Friday, April 30, 2004

Vanishing Points of Resemblance

Tom Beckett's new book "Vanishing Points of Resemblance" has been getting wonderful notices from Crag Hill, Steve Tills & Eileen Tabios. It's tremendous to see this response; because, judging by Tom's blogged comments, a great amount of himself has been given to its generation.

One of the problems that I have living in a far-flung outpost of the world is the amount of time it takes to get something from anywhere, especially if there are at least one ocean & two substantial landmasses to be traversed. I ordered the book earlier this week, but by the time my letter & the returning book have threaded their way through the paranoid terrorist-screening filters that now exist I'll be lucky if I see it within a month. (So, dear Tom, forgive me when my posting on it is a bit belated.)

The book is available from:
    Generator Press
    3503 Virginia Avenue
    Cleveland, OH 44109
            for $US8.00 ($7 + p&h).

Getting to know Tom ethereally has been one of the major joys of my Adventures in Electric Blogland. I can't wait to have something physical of his in my hands......
A touch of Winter in the Rockhampton air today. The overnight temperature dropped to 16°. That's degrees Celsius. Roughly translated into Fahrenheit it was around 60°. That's very, very cold for these parts. People get out their sweaters & their fur-lined jackets. Me? I'm a southerner, so I'm still running around in shorts & a T-shirt.

Thursday, April 29, 2004

Someone over the road has been doodling on a slightly out-of-tune piano, one-fingeredly picking out that song from Sound of Music called do-re-mi. &, goddammit, the song has stuck in my head.

So here I am, eating lunch, trying to read Samuel Delany's "Silent Interviews" – pieces of paper stuck all through (though they keep on falling out) to mark passages; going back to re-reading portions of it; trying to get through it, to absorb it all before I have to get it back to the library tomorrow - & singing "doe, a deer, a female deer…."

If it had to be this musical, why couldn't it have been Coltrane across the road, & My Favourite Things.

& the last passage marked....
"With Nietzsche, we learned that God was dead. With Barthes, we learned that the author was dead. With Foucault we learned that man was dead. (It's interesting that people who have no problem negotiating these other demises again and again balk at this one - to me the most important.) With Derrida we learned that the world is constituted of language and that language is undecidable. With de Man language reached new levels of undecidability, where it became undecidable whether or not something was   undecidable. Then, with Rorty and Davidson, we learned that language doesn't exist - and Atlantis would seem to have toppled wholly into the sea!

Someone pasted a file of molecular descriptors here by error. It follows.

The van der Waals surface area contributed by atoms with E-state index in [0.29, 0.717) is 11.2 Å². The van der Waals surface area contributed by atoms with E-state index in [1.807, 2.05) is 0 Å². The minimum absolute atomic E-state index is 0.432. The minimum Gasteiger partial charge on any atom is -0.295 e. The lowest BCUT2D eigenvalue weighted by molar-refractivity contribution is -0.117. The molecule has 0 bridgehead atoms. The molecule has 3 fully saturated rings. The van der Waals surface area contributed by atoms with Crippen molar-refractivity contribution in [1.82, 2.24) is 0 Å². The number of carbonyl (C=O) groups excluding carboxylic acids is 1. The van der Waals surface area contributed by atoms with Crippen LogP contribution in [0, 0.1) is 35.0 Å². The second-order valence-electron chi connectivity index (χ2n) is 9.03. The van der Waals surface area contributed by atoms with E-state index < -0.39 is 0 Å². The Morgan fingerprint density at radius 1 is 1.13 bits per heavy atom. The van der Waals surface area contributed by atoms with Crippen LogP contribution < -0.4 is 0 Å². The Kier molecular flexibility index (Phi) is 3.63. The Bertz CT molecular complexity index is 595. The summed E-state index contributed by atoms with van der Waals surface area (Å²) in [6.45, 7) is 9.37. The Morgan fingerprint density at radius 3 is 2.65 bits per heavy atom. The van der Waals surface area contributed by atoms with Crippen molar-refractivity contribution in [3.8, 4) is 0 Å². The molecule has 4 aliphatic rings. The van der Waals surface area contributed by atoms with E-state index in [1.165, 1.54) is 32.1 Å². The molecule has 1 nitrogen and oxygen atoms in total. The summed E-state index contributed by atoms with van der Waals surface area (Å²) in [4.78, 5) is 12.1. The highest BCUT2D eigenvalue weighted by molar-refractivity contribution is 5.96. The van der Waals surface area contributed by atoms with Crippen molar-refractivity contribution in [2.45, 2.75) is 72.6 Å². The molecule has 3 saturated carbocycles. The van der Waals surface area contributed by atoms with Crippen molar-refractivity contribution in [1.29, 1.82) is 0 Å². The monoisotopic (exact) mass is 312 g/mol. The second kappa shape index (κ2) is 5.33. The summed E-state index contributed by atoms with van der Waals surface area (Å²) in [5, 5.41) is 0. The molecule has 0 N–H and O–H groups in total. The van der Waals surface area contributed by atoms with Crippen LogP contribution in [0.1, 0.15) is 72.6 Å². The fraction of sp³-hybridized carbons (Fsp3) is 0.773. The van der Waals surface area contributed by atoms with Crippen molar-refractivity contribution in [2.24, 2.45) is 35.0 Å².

As Oscar Hammerstein said "ray, a drop of golden sun."
Have just posted poem #29, The Giantess, to my Series Magritte. It is a loose translation of La géante  from Les Fleurs du Mal  by Baudelaire, an earlier version of which prompted & is included in the painting by Magritte.

Wednesday, April 28, 2004

This shit is offensive.

Dreaming of Electric Sheep

The war continues
in Iraq. Nebuchadnezzar
has been found hiding
in a hole in the
ground. He refuses
to come out until
they turn Man
in the High Castle

into a movie. So many
other stories by the writer
filmed. Not yet
the best of them. The
Red Crescent gives him
food parcels, the Red Cross
rotates the DVDs
of Blade Runner   & Screamers  
& Total Recall   & Confessions
d'un Bario
  & Imposter
& Paycheck   on a
weekly basis. But not
Minority Report   because
Neb. considers Tom Cruise
to be a pussy. The war
continues. In the rooms of
the supersafe zones up above
the politicians come &
go, searching for photo
opportunites to help them
in their various elections.
They don't know Dick.

Monday, April 26, 2004

In 1920, W.C.W. to the Editor of Poetry

   Dear Miss Monroe:  Provided you will allow me to use small letters at the beginnings of my lines, I submit the following excellent American poem to you for publication in your paying magazine:

          SPIRIT OF '76

            Her father
            built a bridge
            the Chicago River
            but she
            built a bridge
            over the moon.

   This, as you will at once recognize, is an excellent poem and very American. I sincerely hope that no prehistoric prosodic rules will bar it from publication. Yours,

Sunday, April 25, 2004

will the well run dry?

potentially a
void of inspiration

devoid of
inspiration isn't re-elected.

In 1967 it was a different web.....


A slight twist of the dial
changes the music from the samisen
to the Monkees
                                & I am a believer
in the miracle of shortwave radio. Quito,
Ecuador or Radio Peking. The NHK
or the VOA. Pop or propaganda -
you have your choice amongst the
electronic music of the night ether.
Caught in its web, I am a Columbus
searching for new countries, turning
the dial slowly, hoping to hear
station identification through the static
& distortion.

                     This is 1 a.m. Auckland,